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Boron carbon nitride (BCN) is a promising earth-abundant photocatalyst material. It has excellent thermal stability and chemical stability. The crystalline form is a ternary system with a tunable band gap. It is possible to obtain nanosheets of BCN. Nanosheets have a relatively high surface area and are stable for a long time at 2 A g-1.
Thin film materials of BCN can be obtained by a simple furnace set-up. They can be fabricated in high density catalytic sites. These materials are useful in hydrogen evolution reactions. However, they exhibit moderate photocatalytic activity. In order to obtain a better photocatalytic property, boron-carbon nitride nanomaterials should be studied carefully. To do so, XPS and photoluminescence spectroscopy are necessary.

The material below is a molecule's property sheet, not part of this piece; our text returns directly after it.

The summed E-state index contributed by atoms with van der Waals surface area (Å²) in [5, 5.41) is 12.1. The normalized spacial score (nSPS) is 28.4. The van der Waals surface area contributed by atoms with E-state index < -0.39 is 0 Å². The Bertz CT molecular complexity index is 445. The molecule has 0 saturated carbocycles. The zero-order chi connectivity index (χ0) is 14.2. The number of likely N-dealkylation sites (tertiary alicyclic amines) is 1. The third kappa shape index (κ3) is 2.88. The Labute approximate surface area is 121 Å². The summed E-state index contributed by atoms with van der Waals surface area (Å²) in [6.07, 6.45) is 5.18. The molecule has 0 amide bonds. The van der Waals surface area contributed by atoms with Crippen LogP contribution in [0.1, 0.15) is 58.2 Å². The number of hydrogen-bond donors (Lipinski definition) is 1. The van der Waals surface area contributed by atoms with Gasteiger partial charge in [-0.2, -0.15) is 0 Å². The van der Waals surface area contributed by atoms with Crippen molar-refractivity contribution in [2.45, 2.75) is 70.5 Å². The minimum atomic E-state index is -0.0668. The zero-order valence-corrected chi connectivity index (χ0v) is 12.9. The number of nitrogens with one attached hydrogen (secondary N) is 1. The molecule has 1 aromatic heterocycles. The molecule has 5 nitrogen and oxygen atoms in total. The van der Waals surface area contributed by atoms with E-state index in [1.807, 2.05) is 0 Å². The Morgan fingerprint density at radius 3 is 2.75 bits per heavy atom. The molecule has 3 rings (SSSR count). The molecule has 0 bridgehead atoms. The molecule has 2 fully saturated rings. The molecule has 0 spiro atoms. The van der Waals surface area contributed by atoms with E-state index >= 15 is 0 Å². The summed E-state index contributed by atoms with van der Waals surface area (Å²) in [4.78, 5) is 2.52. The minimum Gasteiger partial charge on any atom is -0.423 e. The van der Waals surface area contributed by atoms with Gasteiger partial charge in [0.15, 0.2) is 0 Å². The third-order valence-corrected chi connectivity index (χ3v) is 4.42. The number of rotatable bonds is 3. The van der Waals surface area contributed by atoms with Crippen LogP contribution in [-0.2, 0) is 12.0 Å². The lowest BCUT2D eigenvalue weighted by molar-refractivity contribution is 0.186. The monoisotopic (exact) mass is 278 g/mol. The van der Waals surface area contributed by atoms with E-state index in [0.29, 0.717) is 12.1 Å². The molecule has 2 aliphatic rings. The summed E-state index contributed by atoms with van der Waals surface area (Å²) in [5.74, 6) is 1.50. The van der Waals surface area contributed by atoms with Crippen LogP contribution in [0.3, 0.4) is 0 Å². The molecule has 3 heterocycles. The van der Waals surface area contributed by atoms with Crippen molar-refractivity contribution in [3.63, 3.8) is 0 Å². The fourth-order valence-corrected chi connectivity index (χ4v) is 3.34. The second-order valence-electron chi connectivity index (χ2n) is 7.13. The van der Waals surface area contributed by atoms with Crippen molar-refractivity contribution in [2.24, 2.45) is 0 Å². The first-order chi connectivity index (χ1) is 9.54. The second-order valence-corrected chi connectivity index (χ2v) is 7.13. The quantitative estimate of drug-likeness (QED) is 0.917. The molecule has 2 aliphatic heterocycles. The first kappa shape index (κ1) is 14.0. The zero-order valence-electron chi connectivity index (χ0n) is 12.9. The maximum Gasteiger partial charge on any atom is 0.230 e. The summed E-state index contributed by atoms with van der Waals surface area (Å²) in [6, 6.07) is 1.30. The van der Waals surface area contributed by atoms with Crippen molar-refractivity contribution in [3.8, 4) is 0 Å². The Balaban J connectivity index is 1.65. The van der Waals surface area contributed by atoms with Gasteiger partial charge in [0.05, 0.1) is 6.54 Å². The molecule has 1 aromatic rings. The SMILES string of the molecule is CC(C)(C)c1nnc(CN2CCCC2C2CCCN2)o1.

XPS spectroscopy was carried out using a high-resolution XPS spectrometer. It revealed the B, C, N, and O compositions of the boron-carbon nitride films. It also showed that the band gap is 1.0 eV. Moreover, a major contribution from -C=N-C- trizinic groups was observed. Besides, the interplanar distance was 0.349 nm.
During the process of synthesis, the boron concentration was varied. Different bonding was observed between boron and nitrogen atoms in the nitrides. This resulted in the formation of different nanostructures. For instance, the rhombohedral BN is considered sp2. There are a few-layered boron carbon nitride nanosheets, which have two to six atomic layers.
Among these structures, the h-BC2N has a broken lattice symmetry. According to the XPS spectra, the B-N-O bonding energy is 190.7 eV.